Current Russian Crisis
Unnerves Even Seasoned
Russian Expatriates
MOSCOW (CP) -- Veteran Canadian expatriates in Russia have witnessed the collapse of the Soviet Union, a hard-line coup, hyperinflation and other turmoil, but many say the current financial and political chaos is the first Russian crisis that truly scares them.
"This is the worst we've seen at least since 1993," says Bill Gilliland, president of the 80-member Canadian Business Association in Russia, referring to the time when President Boris Yeltsin sent troops and tanks to battle his enemies in parliament.
"But the widespread bank failures this time are an additional element that affects us all very adversely. People are wondering how to carry on business or, indeed, whether to carry on at all."
Russia's economy has spun out of control, triggering a breath-taking plunge in the ruble and paralysis of the financial system.
Dozens of banks have closed their doors or frozen depositors' accounts. Money transfers have become almost impossible while Russia-based credit cards are no longer honored by most local businesses.
The Russian government has announced a unilateral scheme for restructuring its debts that will leave investors with an estimated 25 to 35 cents for each dollar they lent the country.
"I don't think anything this bad has hit Russia since the revolution in 1917," says Doug Steele, a 47-year-old Halifax native who runs two bars and a restaurant in Moscow. "Defaulting on the national debt, as they have done, is a huge mistake. No one will want to come here any more."
Steele says his business is sagging under the double-whammy of currency devaluation and financial collapse, and he is at a loss what to do about it.
"When you have street-level trade, and you see the money evaporating and the trust crumbling, that's going to hit you pretty hard."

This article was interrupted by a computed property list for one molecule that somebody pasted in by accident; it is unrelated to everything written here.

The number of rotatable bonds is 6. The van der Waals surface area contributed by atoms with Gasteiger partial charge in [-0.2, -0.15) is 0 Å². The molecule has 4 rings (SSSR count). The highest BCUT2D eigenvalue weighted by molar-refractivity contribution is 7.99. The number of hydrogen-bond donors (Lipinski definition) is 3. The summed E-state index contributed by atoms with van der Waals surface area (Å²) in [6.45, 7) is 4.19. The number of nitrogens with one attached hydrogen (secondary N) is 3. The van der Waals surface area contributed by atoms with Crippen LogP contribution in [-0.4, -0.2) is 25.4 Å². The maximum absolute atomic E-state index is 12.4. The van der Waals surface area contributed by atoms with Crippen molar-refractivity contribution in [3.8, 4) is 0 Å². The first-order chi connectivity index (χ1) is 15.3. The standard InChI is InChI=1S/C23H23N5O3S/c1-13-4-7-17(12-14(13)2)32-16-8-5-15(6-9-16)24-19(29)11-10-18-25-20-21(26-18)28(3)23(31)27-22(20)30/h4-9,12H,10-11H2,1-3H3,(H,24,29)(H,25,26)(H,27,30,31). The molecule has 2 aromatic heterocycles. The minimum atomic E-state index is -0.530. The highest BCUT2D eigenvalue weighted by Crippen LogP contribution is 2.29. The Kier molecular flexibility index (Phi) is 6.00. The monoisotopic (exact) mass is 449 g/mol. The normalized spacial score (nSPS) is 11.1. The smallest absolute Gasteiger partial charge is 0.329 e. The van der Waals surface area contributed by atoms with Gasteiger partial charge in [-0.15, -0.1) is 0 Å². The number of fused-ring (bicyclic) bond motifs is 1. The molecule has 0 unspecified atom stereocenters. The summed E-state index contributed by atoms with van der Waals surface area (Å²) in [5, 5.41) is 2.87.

Steele says he's had to stop accepting all credit cards, even those based in foreign banks, because any funds cleared through Russia's unravelling financial system may disappear.
He says the emergency has forced him to lay off almost half his staff and ask the rest to take a 30-per-cent pay cut.
"You have to wonder how you can do business at all when it's illegal under Russian law to accept foreign currency. The ruble is worthless and credit cards unreliable," Steele says.
"But we intend to persevere."
One concern is that if the situation worsens, Russian politicians may be tempted to blame foreigners for their plight.
"We are watching very closely for signs of anti-foreigner sentiment in Russia," says Gilliland. "It's not evident now, but some political statements give cause for worry."
Many Canadians say they are amazed at how quickly the crisis has reduced the symbols of modern commerce -- such as credit cards and 24-hour banking machines -- to meaningless junk.
"You tend to feel secure when things work, and it's a very weird feeling when they suddenly don't," says Marion Gardiner, a Toronto native who has worked as marketing director for the Canadian-owned Aerostar Hotel in Moscow for seven years.
The Aerostar has seen a falling off in business, but was still accepting credit cards Thursday from its trusted business clients.
"These are not pleasant times. We can only hope Russians come through this experience with new wisdom," says Gardiner.
Toronto-based SVO Travel, which serves the foreign business community in Moscow, says it is weathering the storm because the majority of its customers are international corporations who pay with lines of credit from secure offshore banks.
"The way to survive is to avoid as much as possible any financial transactions in Russia," says SVO's general manager Don Storey, 60, of Peterborough, Ont.
"The situation is very distressing. We can weather this for two or three weeks, but what then?"